Jeremy Clarke

The art of breaststroke

Learning to do it correctly was one of the most profitable things I ever did in my ridiculous life

The art of breaststroke
[Photo: BraunS]
Text settings

I’m house-sitting for the foreign correspondent while he attends the funeral of his beloved father-in-law Toto, the last of the languid Old Etonian gentleman bankers. And he has a pool. And what a pool it is.

The days here are roasting; the sun is now the enemy. Already dead leaves crackle underfoot. So I swim in the evening, when it is a little cooler. The pool is built into the hill above the house. On one side is a wide apron of smooth white stone slabs. Beyond the apron is a rose garden and stone-built pool house with power sockets and a beer fridge. On the other side the water falls over a brim with an ‘infinity’ effect.

I swim wearing sunglasses and a linen bowling cap and I begin with a breaststroke slow enough not to disturb the surface of the water. Submerged to just below my nostrils I can see the tiled roof showing through the olive trees and a long hump-backed mountain beyond. Contrails hang in the sky. Not a breath of wind. Silence. Once in a while a Pentecostal gale starts up out of nowhere, buffeting the olive trees, changing their colour from green to silver. Then it dies away again as suddenly as it came and the evening silence resumes. I imagine that it is a relieved silence after the day’s fierce heat.

Swimming is my great pleasure. One tip for better swimming offered in a book written by an instructor, which I have always remembered, and which becomes truer as I get older, and which I offer here, is to love the water. Instead of battling against it, embrace it like a lover. Hug it to you. Caress it. Wallow in it. Make your strokes sensual.

One day, near Fez, Morocco, towards the end of a long lorry ride across Africa in 1989, I watched our driver, a huge Perth surfing champion, perfectly demonstrate this counsel while swimming in a campsite swimming pool. Now that man could swim. Even then, as a non-swimmer, I could see what a beautiful swimmer he was. Before that day I’d seen his economical yet powerful front crawl carve the surfaces of the Upper Niger and the great lakes and rivers of Central Africa. But in that cool, clean, tiled swimming pool, after four-and-a-half dusty months at the wheel of our Bedford lorry, I saw his slow, slow breaststroke make barely a ripple, and his wide back rise and fall more slowly and gracefully than I could have imagined possible.

Normally a bit of a brash show-off, here he kept his head out of the water like a beginner and took huge loving armfuls of water to himself with gratitude and humility. Honestly – I saw it and understood. I would go as far as to say that John Leivers’s impossibly slow, loving, head-up breaststroke in Morocco that afternoon was one of the most surprising and memorable things I saw between Nairobi and London. Of course we were all a bit deranged by then, but still. And right there I decided that I wanted to be able one fine day to swim breaststroke as slowly and as gracefully as that violently anti-English Australian who could put a crowd of village yobs to flight with one of his famous gunshot-loud belches.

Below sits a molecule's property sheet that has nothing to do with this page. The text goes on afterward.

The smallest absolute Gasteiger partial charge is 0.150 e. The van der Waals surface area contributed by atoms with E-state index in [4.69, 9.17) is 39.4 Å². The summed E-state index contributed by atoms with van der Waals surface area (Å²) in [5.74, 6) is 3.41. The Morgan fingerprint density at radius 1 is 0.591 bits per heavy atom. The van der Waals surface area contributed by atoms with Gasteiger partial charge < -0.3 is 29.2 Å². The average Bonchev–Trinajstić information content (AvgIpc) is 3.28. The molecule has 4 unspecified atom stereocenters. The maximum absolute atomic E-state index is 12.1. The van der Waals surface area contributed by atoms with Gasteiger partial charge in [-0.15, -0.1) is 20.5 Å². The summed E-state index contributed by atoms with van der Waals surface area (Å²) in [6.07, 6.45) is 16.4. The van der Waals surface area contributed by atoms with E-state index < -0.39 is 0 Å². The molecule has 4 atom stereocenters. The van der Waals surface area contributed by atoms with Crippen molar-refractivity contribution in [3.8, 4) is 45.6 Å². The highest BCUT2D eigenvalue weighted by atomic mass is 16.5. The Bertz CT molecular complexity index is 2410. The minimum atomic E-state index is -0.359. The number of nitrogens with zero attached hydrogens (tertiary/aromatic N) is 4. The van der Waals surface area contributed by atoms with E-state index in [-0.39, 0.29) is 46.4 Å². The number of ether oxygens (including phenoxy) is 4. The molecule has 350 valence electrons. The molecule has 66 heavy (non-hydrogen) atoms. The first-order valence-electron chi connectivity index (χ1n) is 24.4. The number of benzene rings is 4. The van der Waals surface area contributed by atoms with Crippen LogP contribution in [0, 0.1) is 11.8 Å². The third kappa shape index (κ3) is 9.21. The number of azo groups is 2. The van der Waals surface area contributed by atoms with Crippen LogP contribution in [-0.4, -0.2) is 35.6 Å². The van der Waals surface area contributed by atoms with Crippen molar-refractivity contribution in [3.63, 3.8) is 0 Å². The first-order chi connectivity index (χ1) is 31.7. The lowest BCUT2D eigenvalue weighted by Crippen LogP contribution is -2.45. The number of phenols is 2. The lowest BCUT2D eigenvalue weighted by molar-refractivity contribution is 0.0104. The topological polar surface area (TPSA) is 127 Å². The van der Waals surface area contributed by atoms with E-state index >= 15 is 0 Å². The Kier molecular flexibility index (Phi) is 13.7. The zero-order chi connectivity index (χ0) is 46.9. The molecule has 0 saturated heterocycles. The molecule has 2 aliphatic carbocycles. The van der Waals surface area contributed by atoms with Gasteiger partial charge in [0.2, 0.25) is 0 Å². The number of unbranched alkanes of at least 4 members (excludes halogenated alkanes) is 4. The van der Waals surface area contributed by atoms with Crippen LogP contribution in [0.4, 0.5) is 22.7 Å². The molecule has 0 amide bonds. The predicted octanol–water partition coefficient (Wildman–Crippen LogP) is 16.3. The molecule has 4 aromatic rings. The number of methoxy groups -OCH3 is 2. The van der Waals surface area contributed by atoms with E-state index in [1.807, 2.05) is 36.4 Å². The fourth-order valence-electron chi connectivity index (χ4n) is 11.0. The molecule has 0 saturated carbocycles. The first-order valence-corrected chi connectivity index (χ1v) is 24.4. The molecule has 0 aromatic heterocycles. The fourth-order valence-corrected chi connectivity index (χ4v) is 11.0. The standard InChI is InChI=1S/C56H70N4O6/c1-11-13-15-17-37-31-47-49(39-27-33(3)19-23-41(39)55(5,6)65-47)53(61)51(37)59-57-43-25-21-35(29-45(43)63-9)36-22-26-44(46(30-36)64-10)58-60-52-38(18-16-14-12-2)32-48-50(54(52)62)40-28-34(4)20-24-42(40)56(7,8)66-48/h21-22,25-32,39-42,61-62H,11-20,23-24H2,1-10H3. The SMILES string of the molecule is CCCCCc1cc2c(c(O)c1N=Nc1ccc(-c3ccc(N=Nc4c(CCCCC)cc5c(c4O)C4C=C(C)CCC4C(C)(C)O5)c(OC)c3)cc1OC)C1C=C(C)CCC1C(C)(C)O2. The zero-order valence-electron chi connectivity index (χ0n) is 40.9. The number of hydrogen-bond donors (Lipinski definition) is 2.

When I got back, I booked early morning swimming lessons three times a week at the Clennon Valley public swimming baths in Paignton. It was the first thing I did. And being correctly taught that kick, glide, pull, and underwater exhale by an elderly instructor who loved swimming too was one of the most profitable things I ever did in my ridiculous life. Eventually I learned the other strokes and have spent the rest of my life improving them. But my momentary vision of John Leivers’s slow, head-up, loving, thankful breaststroke remains, for me, the epitome of mastery.

So after a year of inactivity and strong medicine, I lower my wasted, clapped-out body into the foreign correspondent’s swimming pool and I swim that slow, deliberate, John Leivers head-up breaststroke up and down for three quarters of an hour or an hour. I never imagined that the day would come when it would suit my immediate requirements so well.

On the first day, it was the only stroke I made. And oh, what bliss! I’d almost forgotten the meditative state one falls into after 20 minutes or half an hour of continuous swimming. With never a splash and barely a ripple to disturb the silence, I cruised slowly up and down. A three-quarters moon rose over the pines. Unafraid of the Lock & Co. bowling cap moving slowly across the surface, a jay, then a pair of pied wagtails came to the brim and drank.